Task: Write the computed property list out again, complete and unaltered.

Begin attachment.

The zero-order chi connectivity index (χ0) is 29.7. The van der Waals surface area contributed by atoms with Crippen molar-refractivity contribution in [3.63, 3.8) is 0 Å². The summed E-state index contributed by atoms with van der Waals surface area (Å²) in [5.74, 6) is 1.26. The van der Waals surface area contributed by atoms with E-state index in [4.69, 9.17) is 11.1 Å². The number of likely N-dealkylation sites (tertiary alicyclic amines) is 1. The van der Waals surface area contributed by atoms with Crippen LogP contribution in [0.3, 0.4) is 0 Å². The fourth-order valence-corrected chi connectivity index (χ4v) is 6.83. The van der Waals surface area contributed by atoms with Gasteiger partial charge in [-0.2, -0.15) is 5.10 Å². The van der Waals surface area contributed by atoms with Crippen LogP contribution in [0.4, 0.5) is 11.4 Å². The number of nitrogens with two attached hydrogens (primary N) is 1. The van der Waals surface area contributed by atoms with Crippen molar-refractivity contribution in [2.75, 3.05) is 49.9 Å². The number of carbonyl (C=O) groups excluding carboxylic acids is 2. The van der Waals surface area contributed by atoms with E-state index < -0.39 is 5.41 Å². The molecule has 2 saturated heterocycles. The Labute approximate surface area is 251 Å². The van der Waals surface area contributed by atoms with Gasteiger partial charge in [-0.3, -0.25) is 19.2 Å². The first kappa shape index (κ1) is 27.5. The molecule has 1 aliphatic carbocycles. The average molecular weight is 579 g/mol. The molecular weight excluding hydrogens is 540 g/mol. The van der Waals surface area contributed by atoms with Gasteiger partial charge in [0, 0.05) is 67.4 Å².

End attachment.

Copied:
The zero-order chi connectivity index (χ0) is 29.7. The van der Waals surface area contributed by atoms with Crippen molar-refractivity contribution in [3.63, 3.8) is 0 Å². The summed E-state index contributed by atoms with van der Waals surface area (Å²) in [5.74, 6) is 1.26. The van der Waals surface area contributed by atoms with E-state index in [4.69, 9.17) is 11.1 Å². The number of likely N-dealkylation sites (tertiary alicyclic amines) is 1. The van der Waals surface area contributed by atoms with Crippen LogP contribution in [0.3, 0.4) is 0 Å². The fourth-order valence-corrected chi connectivity index (χ4v) is 6.83. The van der Waals surface area contributed by atoms with Gasteiger partial charge in [-0.2, -0.15) is 5.10 Å². The van der Waals surface area contributed by atoms with Crippen LogP contribution in [0.4, 0.5) is 11.4 Å². The number of nitrogens with two attached hydrogens (primary N) is 1. The van der Waals surface area contributed by atoms with Crippen molar-refractivity contribution in [2.75, 3.05) is 49.9 Å². The number of carbonyl (C=O) groups excluding carboxylic acids is 2. The van der Waals surface area contributed by atoms with E-state index < -0.39 is 5.41 Å². The molecule has 2 saturated heterocycles. The Labute approximate surface area is 251 Å². The van der Waals surface area contributed by atoms with Gasteiger partial charge in [-0.3, -0.25) is 19.2 Å². The first kappa shape index (κ1) is 27.5. The molecule has 1 aliphatic carbocycles. The average molecular weight is 579 g/mol. The molecular weight excluding hydrogens is 540 g/mol. The van der Waals surface area contributed by atoms with Gasteiger partial charge in [0, 0.05) is 67.4 Å².